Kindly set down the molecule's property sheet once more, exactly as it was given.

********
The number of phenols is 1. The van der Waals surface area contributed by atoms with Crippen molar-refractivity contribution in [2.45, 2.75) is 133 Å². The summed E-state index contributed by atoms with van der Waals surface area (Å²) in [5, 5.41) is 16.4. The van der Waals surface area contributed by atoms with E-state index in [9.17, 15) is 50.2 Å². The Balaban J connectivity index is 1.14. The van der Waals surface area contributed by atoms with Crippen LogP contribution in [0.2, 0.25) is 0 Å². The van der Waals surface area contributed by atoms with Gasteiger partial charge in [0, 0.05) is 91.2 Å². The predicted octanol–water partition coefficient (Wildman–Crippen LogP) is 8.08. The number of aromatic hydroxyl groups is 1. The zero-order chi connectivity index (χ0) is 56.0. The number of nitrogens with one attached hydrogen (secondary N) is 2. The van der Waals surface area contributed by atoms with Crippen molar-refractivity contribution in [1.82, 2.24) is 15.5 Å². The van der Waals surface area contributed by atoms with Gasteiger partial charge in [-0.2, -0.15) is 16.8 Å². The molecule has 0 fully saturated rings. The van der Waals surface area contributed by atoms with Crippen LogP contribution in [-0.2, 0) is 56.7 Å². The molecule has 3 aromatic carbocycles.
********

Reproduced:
The number of phenols is 1. The van der Waals surface area contributed by atoms with Crippen molar-refractivity contribution in [2.45, 2.75) is 133 Å². The summed E-state index contributed by atoms with van der Waals surface area (Å²) in [5, 5.41) is 16.4. The van der Waals surface area contributed by atoms with E-state index in [9.17, 15) is 50.2 Å². The Balaban J connectivity index is 1.14. The van der Waals surface area contributed by atoms with Crippen LogP contribution in [0.2, 0.25) is 0 Å². The van der Waals surface area contributed by atoms with Gasteiger partial charge in [0, 0.05) is 91.2 Å². The predicted octanol–water partition coefficient (Wildman–Crippen LogP) is 8.08. The number of aromatic hydroxyl groups is 1. The zero-order chi connectivity index (χ0) is 56.0. The number of nitrogens with one attached hydrogen (secondary N) is 2. The van der Waals surface area contributed by atoms with Crippen molar-refractivity contribution in [1.82, 2.24) is 15.5 Å². The van der Waals surface area contributed by atoms with Gasteiger partial charge in [-0.2, -0.15) is 16.8 Å². The molecule has 0 fully saturated rings. The van der Waals surface area contributed by atoms with Crippen LogP contribution in [-0.2, 0) is 56.7 Å². The molecule has 3 aromatic carbocycles.